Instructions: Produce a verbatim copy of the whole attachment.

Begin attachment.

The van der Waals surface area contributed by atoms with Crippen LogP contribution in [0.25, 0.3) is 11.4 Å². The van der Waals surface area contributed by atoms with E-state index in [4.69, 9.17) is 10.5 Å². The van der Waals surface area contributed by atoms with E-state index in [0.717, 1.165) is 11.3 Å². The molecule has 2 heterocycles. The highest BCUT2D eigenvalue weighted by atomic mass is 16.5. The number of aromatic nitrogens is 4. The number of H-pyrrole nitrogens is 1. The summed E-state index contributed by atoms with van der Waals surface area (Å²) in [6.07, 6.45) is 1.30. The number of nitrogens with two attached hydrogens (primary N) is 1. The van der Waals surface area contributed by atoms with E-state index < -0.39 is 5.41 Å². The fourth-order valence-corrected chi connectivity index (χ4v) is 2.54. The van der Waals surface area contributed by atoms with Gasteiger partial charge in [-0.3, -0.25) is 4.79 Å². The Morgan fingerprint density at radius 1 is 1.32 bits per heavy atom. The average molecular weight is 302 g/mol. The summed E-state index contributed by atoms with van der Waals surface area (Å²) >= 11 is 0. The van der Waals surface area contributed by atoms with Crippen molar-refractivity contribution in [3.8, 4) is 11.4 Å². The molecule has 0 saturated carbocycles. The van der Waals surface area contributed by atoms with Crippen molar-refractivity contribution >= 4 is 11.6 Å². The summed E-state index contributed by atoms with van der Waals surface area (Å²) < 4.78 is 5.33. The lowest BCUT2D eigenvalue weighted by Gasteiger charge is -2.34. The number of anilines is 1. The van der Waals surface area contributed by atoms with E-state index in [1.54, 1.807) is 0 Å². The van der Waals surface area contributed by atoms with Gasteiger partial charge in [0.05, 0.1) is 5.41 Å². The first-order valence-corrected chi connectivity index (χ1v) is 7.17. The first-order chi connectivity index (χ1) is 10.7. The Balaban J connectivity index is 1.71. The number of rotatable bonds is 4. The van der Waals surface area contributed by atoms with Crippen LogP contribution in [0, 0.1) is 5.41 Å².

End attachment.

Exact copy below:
The van der Waals surface area contributed by atoms with Crippen LogP contribution in [0.25, 0.3) is 11.4 Å². The van der Waals surface area contributed by atoms with E-state index in [4.69, 9.17) is 10.5 Å². The van der Waals surface area contributed by atoms with E-state index in [0.717, 1.165) is 11.3 Å². The molecule has 2 heterocycles. The highest BCUT2D eigenvalue weighted by atomic mass is 16.5. The number of aromatic nitrogens is 4. The number of H-pyrrole nitrogens is 1. The summed E-state index contributed by atoms with van der Waals surface area (Å²) in [6.07, 6.45) is 1.30. The number of nitrogens with two attached hydrogens (primary N) is 1. The van der Waals surface area contributed by atoms with E-state index < -0.39 is 5.41 Å². The fourth-order valence-corrected chi connectivity index (χ4v) is 2.54. The van der Waals surface area contributed by atoms with Gasteiger partial charge in [-0.3, -0.25) is 4.79 Å². The Morgan fingerprint density at radius 1 is 1.32 bits per heavy atom. The average molecular weight is 302 g/mol. The summed E-state index contributed by atoms with van der Waals surface area (Å²) >= 11 is 0. The van der Waals surface area contributed by atoms with Crippen molar-refractivity contribution in [3.8, 4) is 11.4 Å². The molecule has 0 saturated carbocycles. The van der Waals surface area contributed by atoms with Crippen molar-refractivity contribution >= 4 is 11.6 Å². The summed E-state index contributed by atoms with van der Waals surface area (Å²) < 4.78 is 5.33. The lowest BCUT2D eigenvalue weighted by Gasteiger charge is -2.34. The number of anilines is 1. The van der Waals surface area contributed by atoms with E-state index in [1.54, 1.807) is 0 Å². The van der Waals surface area contributed by atoms with Gasteiger partial charge in [0.05, 0.1) is 5.41 Å². The first-order valence-corrected chi connectivity index (χ1v) is 7.17. The first-order chi connectivity index (χ1) is 10.7. The Balaban J connectivity index is 1.71. The number of rotatable bonds is 4. The van der Waals surface area contributed by atoms with Crippen LogP contribution in [0, 0.1) is 5.41 Å².